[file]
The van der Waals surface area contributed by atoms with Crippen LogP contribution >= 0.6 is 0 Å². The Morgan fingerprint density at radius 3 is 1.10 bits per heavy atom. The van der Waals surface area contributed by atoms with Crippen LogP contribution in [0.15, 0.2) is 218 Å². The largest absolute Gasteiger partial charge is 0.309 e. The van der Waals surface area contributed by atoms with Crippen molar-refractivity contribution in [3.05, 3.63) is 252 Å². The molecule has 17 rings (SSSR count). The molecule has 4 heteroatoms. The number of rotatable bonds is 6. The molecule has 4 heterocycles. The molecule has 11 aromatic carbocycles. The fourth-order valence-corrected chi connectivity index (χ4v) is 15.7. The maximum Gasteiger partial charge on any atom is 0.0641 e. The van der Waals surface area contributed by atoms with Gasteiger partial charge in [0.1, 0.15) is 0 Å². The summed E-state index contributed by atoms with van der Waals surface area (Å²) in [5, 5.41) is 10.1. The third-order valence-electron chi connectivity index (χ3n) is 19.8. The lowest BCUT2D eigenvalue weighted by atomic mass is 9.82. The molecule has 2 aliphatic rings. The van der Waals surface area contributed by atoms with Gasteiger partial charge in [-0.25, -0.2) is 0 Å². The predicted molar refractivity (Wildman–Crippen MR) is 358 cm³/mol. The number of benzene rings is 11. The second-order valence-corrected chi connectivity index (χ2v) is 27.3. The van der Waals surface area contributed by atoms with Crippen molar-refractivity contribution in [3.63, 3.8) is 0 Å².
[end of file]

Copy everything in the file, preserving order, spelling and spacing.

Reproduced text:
The van der Waals surface area contributed by atoms with Crippen LogP contribution >= 0.6 is 0 Å². The Morgan fingerprint density at radius 3 is 1.10 bits per heavy atom. The van der Waals surface area contributed by atoms with Crippen LogP contribution in [0.15, 0.2) is 218 Å². The largest absolute Gasteiger partial charge is 0.309 e. The van der Waals surface area contributed by atoms with Crippen molar-refractivity contribution in [3.05, 3.63) is 252 Å². The molecule has 17 rings (SSSR count). The molecule has 4 heteroatoms. The number of rotatable bonds is 6. The molecule has 4 heterocycles. The molecule has 11 aromatic carbocycles. The fourth-order valence-corrected chi connectivity index (χ4v) is 15.7. The maximum Gasteiger partial charge on any atom is 0.0641 e. The van der Waals surface area contributed by atoms with Gasteiger partial charge in [0.1, 0.15) is 0 Å². The summed E-state index contributed by atoms with van der Waals surface area (Å²) in [5, 5.41) is 10.1. The third-order valence-electron chi connectivity index (χ3n) is 19.8. The lowest BCUT2D eigenvalue weighted by atomic mass is 9.82. The molecule has 2 aliphatic rings. The van der Waals surface area contributed by atoms with Gasteiger partial charge in [-0.25, -0.2) is 0 Å². The predicted molar refractivity (Wildman–Crippen MR) is 358 cm³/mol. The number of benzene rings is 11. The second-order valence-corrected chi connectivity index (χ2v) is 27.3. The van der Waals surface area contributed by atoms with Crippen molar-refractivity contribution in [3.63, 3.8) is 0 Å².